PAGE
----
There will always be a small bunch who will never forgive Justin Currie for the sins of his former band, Del Amitri. Namely, the speed and vigor with which the group abandoned the angular new-wave-ish promise of its 1985 self-titled debut for more conventional pop inroads. Currie makes no apologies for the 17 years and five albums of smart, well-executed, comparatively middle-of-the-road Brit Invasion melodies and country-rock yearnings that followed. It even netted him and his Scottish bandmates an American hit, “Roll To Me,” in 1995. Nowadays, Currie is still living in Glasgow while nurturing an intermittent solo career that now includes The Great War (Ryko). Coming eight years after Del Amitri’s last album, it resurrects the reassuring jangle of that band as it continues Currie’s middle-age explorations of the darker recesses of the male love muscle (i.e. the heart). Currie will be guest editing magnetmagazine.com all week.
“A Man With Nothing To Do” (download):
MAGNET: Del Amitri never officially broke up, correct? What is your current relationship with the other members, in particular co-founder Iain Harvie?
Currie: No, we didn’t ever “break up.” We just stopped doing Del Amitri things. Iain and I still write every couple of years and will have an album finished by the end of this year, hopefully. He lives in Oxford, England, and I live in Glasgow, so we only see each other once a year or so, but we’re brothers and we love each other. I see (keyboardist) Andy Alston a bit more. He lives close by, and we do some hill walking together. The three of us were the only permanent fixtures in the group between the mid-’80s and the early zeros.
I was struck by the transformation of the group in the four years between Del Amitri and Waking Hours. Was that more—dare say—mainstream sound what you were after from the beginning?
We always said that our “transformation” from indie art pop to mainstream pop/rock was a natural thing. None of us ever suddenly stood up in a rehearsal and said, “Do you know what? Fuck this post-punk indie shit—let’s rock.” Iain and I started writing separately instead of with the rest of the band, and our stuff sounded much more accessible and probably Americanized. Iain’s guitar playing loosened up, started embracing blues and rock. We were also getting into the new country stuff at that time: Steve Earle, Lyle Lovett. And we then brought in a famous Glasgow guitarist called Mick Slaven, who plays like Robert Quine meets Nile Rogers meets Marc Bolan meets Jimi Hendrix. That we should sound a little different from before was inevitable.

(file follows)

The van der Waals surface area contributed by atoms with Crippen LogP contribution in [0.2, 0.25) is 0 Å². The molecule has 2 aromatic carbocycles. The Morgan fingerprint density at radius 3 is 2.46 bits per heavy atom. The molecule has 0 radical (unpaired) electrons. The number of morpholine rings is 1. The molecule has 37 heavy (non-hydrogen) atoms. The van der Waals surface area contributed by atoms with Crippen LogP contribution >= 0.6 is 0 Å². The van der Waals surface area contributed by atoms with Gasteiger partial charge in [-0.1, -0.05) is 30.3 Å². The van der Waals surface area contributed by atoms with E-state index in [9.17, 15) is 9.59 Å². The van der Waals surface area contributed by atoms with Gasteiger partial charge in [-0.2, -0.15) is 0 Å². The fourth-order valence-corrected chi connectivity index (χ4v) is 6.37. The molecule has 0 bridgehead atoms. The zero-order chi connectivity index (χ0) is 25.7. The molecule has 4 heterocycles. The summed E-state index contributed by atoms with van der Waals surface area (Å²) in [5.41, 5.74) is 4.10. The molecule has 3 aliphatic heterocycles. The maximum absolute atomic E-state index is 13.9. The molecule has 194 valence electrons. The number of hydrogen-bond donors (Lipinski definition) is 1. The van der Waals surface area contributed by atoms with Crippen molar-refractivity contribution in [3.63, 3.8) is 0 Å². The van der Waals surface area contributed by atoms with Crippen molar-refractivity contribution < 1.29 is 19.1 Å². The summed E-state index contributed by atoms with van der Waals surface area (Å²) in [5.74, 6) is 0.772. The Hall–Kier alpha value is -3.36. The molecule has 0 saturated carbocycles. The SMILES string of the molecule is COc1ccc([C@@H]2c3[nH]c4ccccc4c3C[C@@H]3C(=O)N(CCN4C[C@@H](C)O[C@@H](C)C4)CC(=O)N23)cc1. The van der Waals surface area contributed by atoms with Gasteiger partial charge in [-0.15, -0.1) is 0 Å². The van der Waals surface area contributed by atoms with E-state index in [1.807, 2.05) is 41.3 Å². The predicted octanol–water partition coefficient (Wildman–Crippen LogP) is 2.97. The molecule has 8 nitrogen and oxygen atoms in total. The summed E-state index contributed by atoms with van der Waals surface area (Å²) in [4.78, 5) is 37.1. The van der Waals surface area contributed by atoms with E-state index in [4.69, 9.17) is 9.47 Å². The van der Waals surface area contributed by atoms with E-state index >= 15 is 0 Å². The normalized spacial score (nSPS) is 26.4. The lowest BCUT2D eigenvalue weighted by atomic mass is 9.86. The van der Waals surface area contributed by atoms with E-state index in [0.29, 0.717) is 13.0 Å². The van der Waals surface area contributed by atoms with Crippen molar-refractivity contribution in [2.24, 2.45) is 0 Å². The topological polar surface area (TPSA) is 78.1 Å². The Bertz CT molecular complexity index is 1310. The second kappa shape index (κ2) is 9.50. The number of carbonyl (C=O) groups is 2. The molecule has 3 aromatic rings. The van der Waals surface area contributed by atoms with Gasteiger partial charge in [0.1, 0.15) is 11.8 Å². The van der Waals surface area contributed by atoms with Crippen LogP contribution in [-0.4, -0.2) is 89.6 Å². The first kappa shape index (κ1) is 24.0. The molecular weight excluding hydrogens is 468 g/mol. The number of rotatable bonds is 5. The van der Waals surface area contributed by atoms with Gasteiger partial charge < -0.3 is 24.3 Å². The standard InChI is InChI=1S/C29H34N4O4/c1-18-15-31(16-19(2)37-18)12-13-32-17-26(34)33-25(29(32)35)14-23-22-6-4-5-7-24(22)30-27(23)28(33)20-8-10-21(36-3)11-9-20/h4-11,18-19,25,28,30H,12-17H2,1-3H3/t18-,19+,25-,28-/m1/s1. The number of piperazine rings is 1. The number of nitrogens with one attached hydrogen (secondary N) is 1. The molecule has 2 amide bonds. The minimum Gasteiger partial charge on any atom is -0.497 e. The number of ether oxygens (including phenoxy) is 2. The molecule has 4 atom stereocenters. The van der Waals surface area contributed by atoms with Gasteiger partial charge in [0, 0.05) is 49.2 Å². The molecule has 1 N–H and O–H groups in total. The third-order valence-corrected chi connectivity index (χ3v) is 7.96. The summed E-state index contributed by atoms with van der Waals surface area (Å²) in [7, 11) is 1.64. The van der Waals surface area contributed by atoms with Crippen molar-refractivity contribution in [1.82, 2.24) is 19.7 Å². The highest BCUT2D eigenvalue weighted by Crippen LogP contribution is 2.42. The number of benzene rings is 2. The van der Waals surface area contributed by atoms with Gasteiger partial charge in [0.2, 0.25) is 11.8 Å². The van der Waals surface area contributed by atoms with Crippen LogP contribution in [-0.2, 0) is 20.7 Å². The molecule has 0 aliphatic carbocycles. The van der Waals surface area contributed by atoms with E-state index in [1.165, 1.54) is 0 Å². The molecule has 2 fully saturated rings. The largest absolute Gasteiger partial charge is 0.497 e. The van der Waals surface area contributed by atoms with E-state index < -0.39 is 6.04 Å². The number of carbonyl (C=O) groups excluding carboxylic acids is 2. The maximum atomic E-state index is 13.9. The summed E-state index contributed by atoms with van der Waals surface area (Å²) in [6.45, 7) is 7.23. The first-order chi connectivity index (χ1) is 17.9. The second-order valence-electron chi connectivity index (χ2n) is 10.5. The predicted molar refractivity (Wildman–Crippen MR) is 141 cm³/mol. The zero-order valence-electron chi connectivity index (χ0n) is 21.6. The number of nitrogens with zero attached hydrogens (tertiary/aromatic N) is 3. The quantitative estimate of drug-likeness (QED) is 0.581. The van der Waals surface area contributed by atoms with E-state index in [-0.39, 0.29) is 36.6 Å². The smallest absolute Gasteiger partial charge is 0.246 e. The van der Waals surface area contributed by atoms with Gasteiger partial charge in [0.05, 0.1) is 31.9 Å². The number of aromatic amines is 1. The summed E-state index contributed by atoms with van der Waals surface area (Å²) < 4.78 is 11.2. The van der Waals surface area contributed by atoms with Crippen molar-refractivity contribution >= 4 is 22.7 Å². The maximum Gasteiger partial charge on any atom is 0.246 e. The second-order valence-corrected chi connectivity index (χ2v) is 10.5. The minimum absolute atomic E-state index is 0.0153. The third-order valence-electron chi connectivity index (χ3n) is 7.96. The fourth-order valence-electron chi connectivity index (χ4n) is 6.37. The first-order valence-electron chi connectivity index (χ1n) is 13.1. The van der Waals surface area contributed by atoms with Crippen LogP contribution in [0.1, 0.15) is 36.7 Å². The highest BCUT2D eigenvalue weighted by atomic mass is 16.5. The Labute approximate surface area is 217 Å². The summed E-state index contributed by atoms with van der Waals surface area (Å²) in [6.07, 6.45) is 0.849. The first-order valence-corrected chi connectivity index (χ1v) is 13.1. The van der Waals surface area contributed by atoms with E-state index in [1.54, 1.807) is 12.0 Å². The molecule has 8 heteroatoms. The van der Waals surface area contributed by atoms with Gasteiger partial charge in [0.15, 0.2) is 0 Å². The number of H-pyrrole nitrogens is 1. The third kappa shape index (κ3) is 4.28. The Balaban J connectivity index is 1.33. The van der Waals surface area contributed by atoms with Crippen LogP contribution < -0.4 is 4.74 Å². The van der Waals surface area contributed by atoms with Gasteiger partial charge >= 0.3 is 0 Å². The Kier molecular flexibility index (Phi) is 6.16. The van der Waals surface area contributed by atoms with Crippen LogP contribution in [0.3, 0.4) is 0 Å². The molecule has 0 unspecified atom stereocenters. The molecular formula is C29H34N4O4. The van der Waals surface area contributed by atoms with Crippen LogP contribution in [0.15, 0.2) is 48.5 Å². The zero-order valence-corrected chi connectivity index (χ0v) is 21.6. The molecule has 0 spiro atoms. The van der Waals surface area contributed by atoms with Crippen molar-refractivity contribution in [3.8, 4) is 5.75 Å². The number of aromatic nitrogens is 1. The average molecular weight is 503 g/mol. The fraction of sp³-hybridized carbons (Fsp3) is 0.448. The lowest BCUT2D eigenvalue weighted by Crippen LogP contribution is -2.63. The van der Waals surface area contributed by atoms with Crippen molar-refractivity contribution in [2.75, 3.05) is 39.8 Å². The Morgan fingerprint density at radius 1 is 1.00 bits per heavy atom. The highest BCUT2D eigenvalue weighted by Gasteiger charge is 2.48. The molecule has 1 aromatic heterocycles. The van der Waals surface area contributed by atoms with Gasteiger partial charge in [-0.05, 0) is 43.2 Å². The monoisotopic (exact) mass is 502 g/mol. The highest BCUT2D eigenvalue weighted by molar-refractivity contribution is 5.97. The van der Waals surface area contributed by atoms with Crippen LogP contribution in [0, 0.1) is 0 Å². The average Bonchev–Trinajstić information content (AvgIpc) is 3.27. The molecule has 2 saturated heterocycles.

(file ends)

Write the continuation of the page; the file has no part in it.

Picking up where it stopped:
I recall being shocked when I interviewed Iain after Waking Hours and couldn’t make out a word he was saying through that thick Glaswegian brogue. How did a bunch of guys from Scotland sound so Americanized? To what extent were you modeling yourself after the music of the U.S. bands you grew up with?
We were massively influenced by our trip to the U.S. in 1986, when we were on our last legs financially. We started to realize that the whole alternative credibility thing was a trap that the songs we’d started writing needed to break free from. Just being in the U.S. for a couple of months and absorbing classic-rock radio and meeting college radio people really shook us out of our ghetto-ized attitude to music. We started listening to Creedence, John Mellencamp’s The Lonesome Jubilee, Tom Petty And The Heartbreakers. Before that, it had all been the Fall, the Smiths, R.E.M., the Feelies.